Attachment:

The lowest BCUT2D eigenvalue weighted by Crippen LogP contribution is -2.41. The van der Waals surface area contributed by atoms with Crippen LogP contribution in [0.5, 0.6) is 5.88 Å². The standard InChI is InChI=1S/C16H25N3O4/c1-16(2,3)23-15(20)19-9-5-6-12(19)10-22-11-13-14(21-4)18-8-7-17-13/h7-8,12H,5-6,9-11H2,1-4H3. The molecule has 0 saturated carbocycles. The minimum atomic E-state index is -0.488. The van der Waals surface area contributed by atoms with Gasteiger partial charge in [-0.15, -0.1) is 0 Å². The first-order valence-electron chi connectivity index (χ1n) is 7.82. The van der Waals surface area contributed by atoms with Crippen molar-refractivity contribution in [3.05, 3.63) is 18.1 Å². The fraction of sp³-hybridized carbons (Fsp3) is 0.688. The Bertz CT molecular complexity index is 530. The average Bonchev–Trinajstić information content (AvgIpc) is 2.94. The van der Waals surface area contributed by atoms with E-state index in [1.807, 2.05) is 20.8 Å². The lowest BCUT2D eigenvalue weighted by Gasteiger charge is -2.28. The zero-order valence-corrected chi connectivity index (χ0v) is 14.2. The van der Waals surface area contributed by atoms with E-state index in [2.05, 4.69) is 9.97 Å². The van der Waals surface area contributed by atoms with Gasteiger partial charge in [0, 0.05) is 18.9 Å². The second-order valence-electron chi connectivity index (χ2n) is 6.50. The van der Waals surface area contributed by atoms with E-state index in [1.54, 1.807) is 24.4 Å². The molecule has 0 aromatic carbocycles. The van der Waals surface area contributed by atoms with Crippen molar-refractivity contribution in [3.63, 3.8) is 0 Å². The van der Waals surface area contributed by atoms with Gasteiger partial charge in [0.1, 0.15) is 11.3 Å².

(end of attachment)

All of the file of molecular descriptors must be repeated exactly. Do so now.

The lowest BCUT2D eigenvalue weighted by Crippen LogP contribution is -2.41. The van der Waals surface area contributed by atoms with Crippen LogP contribution in [0.5, 0.6) is 5.88 Å². The standard InChI is InChI=1S/C16H25N3O4/c1-16(2,3)23-15(20)19-9-5-6-12(19)10-22-11-13-14(21-4)18-8-7-17-13/h7-8,12H,5-6,9-11H2,1-4H3. The molecule has 0 saturated carbocycles. The minimum atomic E-state index is -0.488. The van der Waals surface area contributed by atoms with Gasteiger partial charge in [-0.15, -0.1) is 0 Å². The first-order valence-electron chi connectivity index (χ1n) is 7.82. The van der Waals surface area contributed by atoms with Crippen molar-refractivity contribution in [3.05, 3.63) is 18.1 Å². The fraction of sp³-hybridized carbons (Fsp3) is 0.688. The Bertz CT molecular complexity index is 530. The average Bonchev–Trinajstić information content (AvgIpc) is 2.94. The van der Waals surface area contributed by atoms with E-state index in [1.807, 2.05) is 20.8 Å². The lowest BCUT2D eigenvalue weighted by Gasteiger charge is -2.28. The zero-order valence-corrected chi connectivity index (χ0v) is 14.2. The van der Waals surface area contributed by atoms with E-state index in [2.05, 4.69) is 9.97 Å². The van der Waals surface area contributed by atoms with Gasteiger partial charge in [0, 0.05) is 18.9 Å². The second-order valence-electron chi connectivity index (χ2n) is 6.50. The van der Waals surface area contributed by atoms with E-state index in [1.54, 1.807) is 24.4 Å². The molecule has 0 aromatic carbocycles. The van der Waals surface area contributed by atoms with Crippen molar-refractivity contribution in [3.63, 3.8) is 0 Å². The van der Waals surface area contributed by atoms with Gasteiger partial charge in [0.1, 0.15) is 11.3 Å².